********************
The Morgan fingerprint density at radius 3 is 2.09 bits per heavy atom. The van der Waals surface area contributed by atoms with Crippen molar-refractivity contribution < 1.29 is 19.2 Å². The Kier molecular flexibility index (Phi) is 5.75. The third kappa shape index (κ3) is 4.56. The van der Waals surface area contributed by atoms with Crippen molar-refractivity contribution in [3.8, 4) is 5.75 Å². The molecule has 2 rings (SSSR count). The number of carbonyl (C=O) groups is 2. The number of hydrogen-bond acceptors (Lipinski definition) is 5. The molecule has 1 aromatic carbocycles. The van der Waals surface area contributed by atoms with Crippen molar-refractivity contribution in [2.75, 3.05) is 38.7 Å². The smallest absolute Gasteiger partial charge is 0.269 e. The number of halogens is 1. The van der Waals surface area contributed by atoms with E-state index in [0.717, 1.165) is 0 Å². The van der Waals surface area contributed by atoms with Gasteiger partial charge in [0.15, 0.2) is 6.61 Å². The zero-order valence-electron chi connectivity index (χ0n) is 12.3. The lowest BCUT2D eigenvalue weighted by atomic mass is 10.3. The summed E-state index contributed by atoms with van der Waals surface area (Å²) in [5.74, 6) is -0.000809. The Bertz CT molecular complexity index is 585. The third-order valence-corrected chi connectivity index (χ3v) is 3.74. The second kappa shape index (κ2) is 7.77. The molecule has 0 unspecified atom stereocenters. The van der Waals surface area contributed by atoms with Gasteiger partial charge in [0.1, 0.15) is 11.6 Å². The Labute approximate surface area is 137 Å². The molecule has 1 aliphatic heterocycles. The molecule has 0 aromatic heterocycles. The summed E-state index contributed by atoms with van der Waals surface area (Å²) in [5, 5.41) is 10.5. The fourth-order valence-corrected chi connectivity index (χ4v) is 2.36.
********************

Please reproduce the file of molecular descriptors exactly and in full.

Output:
The Morgan fingerprint density at radius 3 is 2.09 bits per heavy atom. The van der Waals surface area contributed by atoms with Crippen molar-refractivity contribution < 1.29 is 19.2 Å². The Kier molecular flexibility index (Phi) is 5.75. The third kappa shape index (κ3) is 4.56. The van der Waals surface area contributed by atoms with Crippen molar-refractivity contribution in [3.8, 4) is 5.75 Å². The molecule has 2 rings (SSSR count). The number of carbonyl (C=O) groups is 2. The number of hydrogen-bond acceptors (Lipinski definition) is 5. The molecule has 1 aromatic carbocycles. The van der Waals surface area contributed by atoms with Crippen molar-refractivity contribution in [2.75, 3.05) is 38.7 Å². The smallest absolute Gasteiger partial charge is 0.269 e. The number of halogens is 1. The van der Waals surface area contributed by atoms with E-state index in [0.717, 1.165) is 0 Å². The van der Waals surface area contributed by atoms with Gasteiger partial charge in [0.15, 0.2) is 6.61 Å². The zero-order valence-electron chi connectivity index (χ0n) is 12.3. The lowest BCUT2D eigenvalue weighted by atomic mass is 10.3. The summed E-state index contributed by atoms with van der Waals surface area (Å²) in [5.74, 6) is -0.000809. The Bertz CT molecular complexity index is 585. The third-order valence-corrected chi connectivity index (χ3v) is 3.74. The second kappa shape index (κ2) is 7.77. The molecule has 0 unspecified atom stereocenters. The van der Waals surface area contributed by atoms with Gasteiger partial charge in [0.1, 0.15) is 11.6 Å². The Labute approximate surface area is 137 Å². The molecule has 1 aliphatic heterocycles. The molecule has 0 aromatic heterocycles. The summed E-state index contributed by atoms with van der Waals surface area (Å²) in [5, 5.41) is 10.5. The fourth-order valence-corrected chi connectivity index (χ4v) is 2.36.